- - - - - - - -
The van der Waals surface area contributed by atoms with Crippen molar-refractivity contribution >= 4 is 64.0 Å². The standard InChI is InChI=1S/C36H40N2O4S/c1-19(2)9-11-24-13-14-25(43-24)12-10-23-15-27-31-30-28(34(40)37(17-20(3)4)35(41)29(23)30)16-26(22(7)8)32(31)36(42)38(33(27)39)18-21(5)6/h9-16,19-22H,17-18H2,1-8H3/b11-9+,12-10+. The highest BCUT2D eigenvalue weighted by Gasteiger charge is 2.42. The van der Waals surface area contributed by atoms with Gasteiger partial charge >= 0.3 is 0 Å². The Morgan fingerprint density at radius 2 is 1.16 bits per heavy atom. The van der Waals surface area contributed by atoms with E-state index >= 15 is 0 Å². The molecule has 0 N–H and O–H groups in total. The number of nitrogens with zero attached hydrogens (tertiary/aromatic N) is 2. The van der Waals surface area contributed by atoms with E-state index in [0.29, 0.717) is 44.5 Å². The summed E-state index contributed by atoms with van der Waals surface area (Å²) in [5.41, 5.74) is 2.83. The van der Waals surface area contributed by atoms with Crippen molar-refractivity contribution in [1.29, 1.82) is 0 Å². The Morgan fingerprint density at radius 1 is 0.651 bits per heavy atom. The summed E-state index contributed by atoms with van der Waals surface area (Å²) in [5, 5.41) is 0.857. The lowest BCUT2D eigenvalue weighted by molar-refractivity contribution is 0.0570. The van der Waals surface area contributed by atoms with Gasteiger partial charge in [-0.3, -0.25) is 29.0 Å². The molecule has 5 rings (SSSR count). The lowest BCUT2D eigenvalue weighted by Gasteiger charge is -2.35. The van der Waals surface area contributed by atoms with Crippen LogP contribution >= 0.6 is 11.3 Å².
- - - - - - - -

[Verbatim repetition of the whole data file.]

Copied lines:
The van der Waals surface area contributed by atoms with Crippen molar-refractivity contribution >= 4 is 64.0 Å². The standard InChI is InChI=1S/C36H40N2O4S/c1-19(2)9-11-24-13-14-25(43-24)12-10-23-15-27-31-30-28(34(40)37(17-20(3)4)35(41)29(23)30)16-26(22(7)8)32(31)36(42)38(33(27)39)18-21(5)6/h9-16,19-22H,17-18H2,1-8H3/b11-9+,12-10+. The highest BCUT2D eigenvalue weighted by Gasteiger charge is 2.42. The van der Waals surface area contributed by atoms with Gasteiger partial charge >= 0.3 is 0 Å². The Morgan fingerprint density at radius 2 is 1.16 bits per heavy atom. The van der Waals surface area contributed by atoms with E-state index >= 15 is 0 Å². The molecule has 0 N–H and O–H groups in total. The number of nitrogens with zero attached hydrogens (tertiary/aromatic N) is 2. The van der Waals surface area contributed by atoms with E-state index in [0.29, 0.717) is 44.5 Å². The summed E-state index contributed by atoms with van der Waals surface area (Å²) in [5.41, 5.74) is 2.83. The van der Waals surface area contributed by atoms with Crippen molar-refractivity contribution in [1.29, 1.82) is 0 Å². The Morgan fingerprint density at radius 1 is 0.651 bits per heavy atom. The summed E-state index contributed by atoms with van der Waals surface area (Å²) in [5, 5.41) is 0.857. The lowest BCUT2D eigenvalue weighted by molar-refractivity contribution is 0.0570. The van der Waals surface area contributed by atoms with Gasteiger partial charge in [-0.3, -0.25) is 29.0 Å². The molecule has 5 rings (SSSR count). The lowest BCUT2D eigenvalue weighted by Gasteiger charge is -2.35. The van der Waals surface area contributed by atoms with Crippen LogP contribution >= 0.6 is 11.3 Å².